The likelihood of finishing so quickly only enhances the resonance: The text itself becomes a moment that can pass.
Her trip in the Long Island Sound, on The Great Gatsby boat tour, serves as nothing more, really, than an unfunny tangent about the inept, perhaps “buzzed” guide and the others on board (probably “a wedding party”).
10:04 is a complex text, if anything else, and one does run the risk of trying to put all of Lerner’s fictional selves together, to mesh his one “joke cycle” into a coherent narrative.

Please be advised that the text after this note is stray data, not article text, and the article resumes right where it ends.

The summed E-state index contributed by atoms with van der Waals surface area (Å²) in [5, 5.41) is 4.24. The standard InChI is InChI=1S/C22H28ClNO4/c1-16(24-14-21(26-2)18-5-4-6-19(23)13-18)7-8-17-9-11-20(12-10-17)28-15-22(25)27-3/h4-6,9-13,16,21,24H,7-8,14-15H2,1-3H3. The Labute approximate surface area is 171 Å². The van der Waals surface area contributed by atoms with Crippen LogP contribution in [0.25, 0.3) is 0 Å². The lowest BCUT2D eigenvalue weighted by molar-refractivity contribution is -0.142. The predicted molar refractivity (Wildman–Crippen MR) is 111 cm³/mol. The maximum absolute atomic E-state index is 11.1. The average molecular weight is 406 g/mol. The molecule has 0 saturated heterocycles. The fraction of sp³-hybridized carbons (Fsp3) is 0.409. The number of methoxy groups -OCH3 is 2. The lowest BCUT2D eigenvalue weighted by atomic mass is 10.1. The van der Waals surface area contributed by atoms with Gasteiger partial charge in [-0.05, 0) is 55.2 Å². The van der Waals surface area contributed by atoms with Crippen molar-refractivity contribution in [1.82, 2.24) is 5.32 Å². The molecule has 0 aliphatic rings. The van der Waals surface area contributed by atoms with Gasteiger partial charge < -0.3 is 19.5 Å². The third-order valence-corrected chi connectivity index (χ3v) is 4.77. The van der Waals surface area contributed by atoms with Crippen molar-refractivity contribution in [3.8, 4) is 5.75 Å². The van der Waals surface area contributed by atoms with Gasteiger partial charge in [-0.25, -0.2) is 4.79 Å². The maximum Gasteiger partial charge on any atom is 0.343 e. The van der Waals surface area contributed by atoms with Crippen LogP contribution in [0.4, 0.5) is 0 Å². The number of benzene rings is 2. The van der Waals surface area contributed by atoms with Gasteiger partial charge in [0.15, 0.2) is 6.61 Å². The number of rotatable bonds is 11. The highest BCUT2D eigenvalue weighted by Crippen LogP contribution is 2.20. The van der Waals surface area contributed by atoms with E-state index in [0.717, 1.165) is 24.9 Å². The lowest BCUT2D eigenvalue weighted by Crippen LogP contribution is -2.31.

It’d be a mistake not to consider that as much as Mizruchi succeeds in redefining the actor and debunking many of the negative criticisms, she provides an analysis that’s offered a bit too much as objective fact.
It’s often a mistake to read characters as the author and her friends, and it wouldn’t be bothersome, in Friendship, if Gould had anything critical to reveal.
Rakoff acknowledges that it takes a lot to make people care—that it takes a lot, really, for somebody to appreciate you “revealing your goddam emotions to the world.”